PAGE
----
by ExcitableBoy » Thu Apr 15, 2010 4:20 pm
by NJTripper » Thu Apr 15, 2010 6:10 pm
by fatdad » Thu Apr 15, 2010 6:38 pm
by bodyresults » Sun Apr 18, 2010 6:30 am
by nhluhr » Wed Apr 21, 2010 5:52 pm
by QITNL » Fri Apr 23, 2010 8:55 am
by NJTripper » Fri Apr 23, 2010 3:14 pm
QITNL wrote:Hey - I'm a little late to the party, but I want to toss in the Goat Rocks.
by climberska » Wed May 12, 2010 8:58 pm
by climberska » Wed May 12, 2010 9:02 pm
by John Duffield » Wed May 12, 2010 9:42 pm
Brad Marshall wrote:dskoon wrote:billisfree wrote:My biggest concern is not aclimatization... but getting in shape. Aclimatization is for higher mountains.
Uh, acclimatization can be fairly important on something that is 14,000+ft. Can even be important on smaller stuff, as altitude affects everyone differently.
I agree. For most climbers altitudes in this range don't pose a serious health hazard like HAPE or HACE but it can occur and should always be on your mind. For many though these altitudes pose more of a physical difficulty on summit day. Those strong climbers on the PNW can ascend something like Rainier in two days but for many climbers the 4,000+ foot summit day after they just got to 10,000' is too much. Perhaps that's why the summit rate is only around 50% for this montain on the normal routes. A better strategy would be to climb it in three days hiking up to 12-12,500 on the second day to help acclimatization.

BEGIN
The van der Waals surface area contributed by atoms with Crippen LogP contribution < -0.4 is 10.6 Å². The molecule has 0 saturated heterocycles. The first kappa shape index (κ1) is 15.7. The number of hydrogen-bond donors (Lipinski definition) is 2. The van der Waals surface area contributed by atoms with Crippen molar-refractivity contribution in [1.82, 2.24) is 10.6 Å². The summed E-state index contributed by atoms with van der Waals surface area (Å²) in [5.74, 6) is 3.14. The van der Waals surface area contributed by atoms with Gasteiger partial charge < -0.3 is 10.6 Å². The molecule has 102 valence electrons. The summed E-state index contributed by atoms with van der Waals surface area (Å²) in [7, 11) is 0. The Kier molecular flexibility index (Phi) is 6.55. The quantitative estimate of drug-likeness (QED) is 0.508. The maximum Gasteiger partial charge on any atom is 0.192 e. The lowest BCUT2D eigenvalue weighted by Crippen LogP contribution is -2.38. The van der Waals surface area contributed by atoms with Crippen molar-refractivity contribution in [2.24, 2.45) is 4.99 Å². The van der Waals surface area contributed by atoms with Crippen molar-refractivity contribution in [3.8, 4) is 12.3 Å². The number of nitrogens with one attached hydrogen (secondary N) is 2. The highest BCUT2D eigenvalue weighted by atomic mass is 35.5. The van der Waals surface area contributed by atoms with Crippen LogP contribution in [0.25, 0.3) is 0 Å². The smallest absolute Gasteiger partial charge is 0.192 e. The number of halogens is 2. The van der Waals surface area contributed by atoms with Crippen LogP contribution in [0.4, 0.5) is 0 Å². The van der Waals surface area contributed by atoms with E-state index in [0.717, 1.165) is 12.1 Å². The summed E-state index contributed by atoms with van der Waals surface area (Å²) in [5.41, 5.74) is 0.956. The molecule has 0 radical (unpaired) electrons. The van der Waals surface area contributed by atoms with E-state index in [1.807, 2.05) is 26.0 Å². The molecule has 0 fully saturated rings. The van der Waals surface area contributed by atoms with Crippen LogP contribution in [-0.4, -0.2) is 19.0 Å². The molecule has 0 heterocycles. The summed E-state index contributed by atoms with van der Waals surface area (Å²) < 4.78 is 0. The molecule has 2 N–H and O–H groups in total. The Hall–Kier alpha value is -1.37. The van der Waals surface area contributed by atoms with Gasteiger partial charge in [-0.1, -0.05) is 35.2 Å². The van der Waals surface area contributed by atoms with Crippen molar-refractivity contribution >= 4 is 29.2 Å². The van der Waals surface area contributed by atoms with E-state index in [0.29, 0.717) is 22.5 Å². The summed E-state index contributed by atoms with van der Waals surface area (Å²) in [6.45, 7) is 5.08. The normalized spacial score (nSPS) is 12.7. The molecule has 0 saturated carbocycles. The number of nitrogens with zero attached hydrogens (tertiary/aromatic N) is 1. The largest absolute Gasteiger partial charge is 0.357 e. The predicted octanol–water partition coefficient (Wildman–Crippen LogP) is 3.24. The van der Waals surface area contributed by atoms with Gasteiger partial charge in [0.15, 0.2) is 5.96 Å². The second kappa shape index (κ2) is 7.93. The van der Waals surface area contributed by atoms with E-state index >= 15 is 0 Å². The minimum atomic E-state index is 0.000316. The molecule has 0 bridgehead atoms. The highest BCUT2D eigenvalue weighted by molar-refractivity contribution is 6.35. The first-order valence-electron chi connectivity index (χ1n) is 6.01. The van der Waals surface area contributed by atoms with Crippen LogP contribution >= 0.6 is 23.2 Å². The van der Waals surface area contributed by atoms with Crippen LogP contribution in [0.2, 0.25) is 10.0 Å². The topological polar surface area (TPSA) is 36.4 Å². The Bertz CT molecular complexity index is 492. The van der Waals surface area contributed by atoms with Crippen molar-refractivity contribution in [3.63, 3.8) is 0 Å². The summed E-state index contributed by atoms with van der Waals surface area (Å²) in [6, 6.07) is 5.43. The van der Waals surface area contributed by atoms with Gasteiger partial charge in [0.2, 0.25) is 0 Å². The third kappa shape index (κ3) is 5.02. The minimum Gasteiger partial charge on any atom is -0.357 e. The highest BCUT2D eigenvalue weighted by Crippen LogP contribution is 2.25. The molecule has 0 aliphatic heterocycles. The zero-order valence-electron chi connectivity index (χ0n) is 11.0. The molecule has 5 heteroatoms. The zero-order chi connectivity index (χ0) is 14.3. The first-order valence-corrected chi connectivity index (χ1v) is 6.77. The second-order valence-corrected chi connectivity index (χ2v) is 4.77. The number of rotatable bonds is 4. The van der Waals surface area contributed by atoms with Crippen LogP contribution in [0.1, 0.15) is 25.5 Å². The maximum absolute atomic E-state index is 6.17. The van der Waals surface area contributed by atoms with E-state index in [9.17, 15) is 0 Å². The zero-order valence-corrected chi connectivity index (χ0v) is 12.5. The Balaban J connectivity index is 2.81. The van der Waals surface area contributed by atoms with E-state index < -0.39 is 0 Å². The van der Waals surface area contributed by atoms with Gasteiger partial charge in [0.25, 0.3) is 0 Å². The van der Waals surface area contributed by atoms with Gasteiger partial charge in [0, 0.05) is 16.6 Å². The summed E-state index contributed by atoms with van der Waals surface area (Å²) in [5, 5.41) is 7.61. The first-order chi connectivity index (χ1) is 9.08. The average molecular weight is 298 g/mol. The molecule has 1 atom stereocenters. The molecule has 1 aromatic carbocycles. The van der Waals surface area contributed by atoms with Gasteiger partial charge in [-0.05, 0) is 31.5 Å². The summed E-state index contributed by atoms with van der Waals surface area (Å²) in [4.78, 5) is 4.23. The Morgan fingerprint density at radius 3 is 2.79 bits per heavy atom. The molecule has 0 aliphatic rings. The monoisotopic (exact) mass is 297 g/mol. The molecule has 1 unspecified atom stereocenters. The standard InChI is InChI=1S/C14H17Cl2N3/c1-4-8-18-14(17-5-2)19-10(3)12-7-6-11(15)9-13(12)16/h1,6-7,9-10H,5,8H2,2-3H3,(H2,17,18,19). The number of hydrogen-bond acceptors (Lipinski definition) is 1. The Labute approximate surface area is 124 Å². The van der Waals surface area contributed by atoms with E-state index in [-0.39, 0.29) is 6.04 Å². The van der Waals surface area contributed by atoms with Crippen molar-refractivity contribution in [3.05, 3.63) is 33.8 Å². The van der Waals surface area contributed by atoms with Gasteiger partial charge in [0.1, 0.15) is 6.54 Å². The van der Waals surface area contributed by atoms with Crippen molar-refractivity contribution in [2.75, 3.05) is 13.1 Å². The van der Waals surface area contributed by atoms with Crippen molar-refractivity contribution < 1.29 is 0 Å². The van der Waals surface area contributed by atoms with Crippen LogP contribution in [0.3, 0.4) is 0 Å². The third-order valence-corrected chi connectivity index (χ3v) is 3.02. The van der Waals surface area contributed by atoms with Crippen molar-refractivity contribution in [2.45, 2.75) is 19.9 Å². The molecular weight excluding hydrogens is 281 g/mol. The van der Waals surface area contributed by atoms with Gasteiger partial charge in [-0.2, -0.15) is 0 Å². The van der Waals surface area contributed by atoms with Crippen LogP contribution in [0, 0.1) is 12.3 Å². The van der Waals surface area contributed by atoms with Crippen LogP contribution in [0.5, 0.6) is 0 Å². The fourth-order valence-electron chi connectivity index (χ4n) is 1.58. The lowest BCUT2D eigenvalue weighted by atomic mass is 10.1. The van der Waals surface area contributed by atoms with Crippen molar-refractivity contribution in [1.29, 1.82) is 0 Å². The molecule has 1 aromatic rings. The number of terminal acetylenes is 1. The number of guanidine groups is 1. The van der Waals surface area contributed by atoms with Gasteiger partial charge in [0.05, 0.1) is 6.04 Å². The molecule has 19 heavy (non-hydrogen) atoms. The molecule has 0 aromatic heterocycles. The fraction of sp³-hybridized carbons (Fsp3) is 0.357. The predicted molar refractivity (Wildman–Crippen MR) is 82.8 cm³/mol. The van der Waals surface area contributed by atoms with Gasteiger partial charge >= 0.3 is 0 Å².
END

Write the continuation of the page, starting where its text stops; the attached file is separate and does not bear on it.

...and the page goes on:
by climberska » Thu May 13, 2010 5:49 am
In January, I spent a night in the 8000 range and then to 12,500 feet the next day.
by John Duffield » Tue May 18, 2010 3:26 pm
climberska wrote:Someone said:In January, I spent a night in the 8000 range and then to 12,500 feet the next day.
Did you sleep at 12,500 or just hike up to that elevation and then hike back down to 8,000 to sleep? Coming from sea level I would not want to sleep at 12,500 on night 2 unless I'd been at altitude quite a bit recently.
I've heard the helicopters hauling people off of Lunch Counter in the middle of the night more than once.
I have observed people barfing and having fairly major problems on Hood and on Rainier. I would have quit, but they rested a bit, got up and made the summit. Don't know how they do it - lots of will power I guess.
For a loner coming from sea level who has little altitude experience I'd think this plan would be fairly safe:
Day 1: Fly to Portland, drive to Adams trail head, sleep near car.
Day 2: Hike to about 8000' and camp. Lots of good camp sites at that elevation.
Day 3: Summit Adams, return to car. You'll be too tired to drive to Rainier safely after the climb. You could make it part way, perhaps to a FS campground or to Trout Lake, or just stay at the Adams trailhead.
Day 4: Drive to Rainier.
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